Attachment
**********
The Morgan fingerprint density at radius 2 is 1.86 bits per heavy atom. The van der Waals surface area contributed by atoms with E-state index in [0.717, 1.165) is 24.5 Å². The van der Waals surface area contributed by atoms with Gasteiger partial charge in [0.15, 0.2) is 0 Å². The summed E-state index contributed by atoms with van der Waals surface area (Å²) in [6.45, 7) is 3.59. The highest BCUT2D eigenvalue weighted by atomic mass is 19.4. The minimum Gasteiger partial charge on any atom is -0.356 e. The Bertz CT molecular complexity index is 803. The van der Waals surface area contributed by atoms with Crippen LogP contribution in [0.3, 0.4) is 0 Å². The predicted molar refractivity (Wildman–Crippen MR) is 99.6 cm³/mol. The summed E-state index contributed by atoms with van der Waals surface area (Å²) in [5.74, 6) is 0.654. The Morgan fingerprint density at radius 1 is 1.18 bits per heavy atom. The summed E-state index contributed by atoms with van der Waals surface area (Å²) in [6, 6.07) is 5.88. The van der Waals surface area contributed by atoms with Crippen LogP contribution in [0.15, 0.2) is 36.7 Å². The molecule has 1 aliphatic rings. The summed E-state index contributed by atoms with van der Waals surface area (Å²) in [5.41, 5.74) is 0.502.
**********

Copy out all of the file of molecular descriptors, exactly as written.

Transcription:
The Morgan fingerprint density at radius 2 is 1.86 bits per heavy atom. The van der Waals surface area contributed by atoms with E-state index in [0.717, 1.165) is 24.5 Å². The van der Waals surface area contributed by atoms with Gasteiger partial charge in [0.15, 0.2) is 0 Å². The summed E-state index contributed by atoms with van der Waals surface area (Å²) in [6.45, 7) is 3.59. The highest BCUT2D eigenvalue weighted by atomic mass is 19.4. The minimum Gasteiger partial charge on any atom is -0.356 e. The Bertz CT molecular complexity index is 803. The van der Waals surface area contributed by atoms with Crippen LogP contribution in [0.3, 0.4) is 0 Å². The predicted molar refractivity (Wildman–Crippen MR) is 99.6 cm³/mol. The summed E-state index contributed by atoms with van der Waals surface area (Å²) in [5.74, 6) is 0.654. The Morgan fingerprint density at radius 1 is 1.18 bits per heavy atom. The summed E-state index contributed by atoms with van der Waals surface area (Å²) in [6, 6.07) is 5.88. The van der Waals surface area contributed by atoms with Crippen LogP contribution in [0.15, 0.2) is 36.7 Å². The molecule has 1 aliphatic rings. The summed E-state index contributed by atoms with van der Waals surface area (Å²) in [5.41, 5.74) is 0.502.